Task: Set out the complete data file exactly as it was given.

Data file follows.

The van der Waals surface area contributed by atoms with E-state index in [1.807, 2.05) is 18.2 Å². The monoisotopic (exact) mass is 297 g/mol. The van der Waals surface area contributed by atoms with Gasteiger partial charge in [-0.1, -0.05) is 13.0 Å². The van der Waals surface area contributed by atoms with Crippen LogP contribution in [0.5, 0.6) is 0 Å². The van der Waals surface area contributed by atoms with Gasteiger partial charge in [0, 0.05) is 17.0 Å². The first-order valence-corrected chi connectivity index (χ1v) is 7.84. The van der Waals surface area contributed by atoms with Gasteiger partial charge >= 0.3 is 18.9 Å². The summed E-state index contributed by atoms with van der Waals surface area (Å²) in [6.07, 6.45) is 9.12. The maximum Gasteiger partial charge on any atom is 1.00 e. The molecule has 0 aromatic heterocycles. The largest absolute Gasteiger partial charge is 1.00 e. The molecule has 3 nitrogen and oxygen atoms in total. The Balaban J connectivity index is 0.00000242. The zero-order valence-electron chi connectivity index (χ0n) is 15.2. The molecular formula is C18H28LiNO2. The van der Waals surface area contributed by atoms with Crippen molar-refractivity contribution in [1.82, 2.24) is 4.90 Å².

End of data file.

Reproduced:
The van der Waals surface area contributed by atoms with E-state index in [1.807, 2.05) is 18.2 Å². The monoisotopic (exact) mass is 297 g/mol. The van der Waals surface area contributed by atoms with Gasteiger partial charge in [-0.1, -0.05) is 13.0 Å². The van der Waals surface area contributed by atoms with Crippen LogP contribution in [0.5, 0.6) is 0 Å². The van der Waals surface area contributed by atoms with Gasteiger partial charge in [0, 0.05) is 17.0 Å². The first-order valence-corrected chi connectivity index (χ1v) is 7.84. The van der Waals surface area contributed by atoms with Gasteiger partial charge >= 0.3 is 18.9 Å². The summed E-state index contributed by atoms with van der Waals surface area (Å²) in [6.07, 6.45) is 9.12. The maximum Gasteiger partial charge on any atom is 1.00 e. The molecule has 0 aromatic heterocycles. The largest absolute Gasteiger partial charge is 1.00 e. The molecule has 3 nitrogen and oxygen atoms in total. The Balaban J connectivity index is 0.00000242. The zero-order valence-electron chi connectivity index (χ0n) is 15.2. The molecular formula is C18H28LiNO2. The van der Waals surface area contributed by atoms with Crippen molar-refractivity contribution in [1.82, 2.24) is 4.90 Å².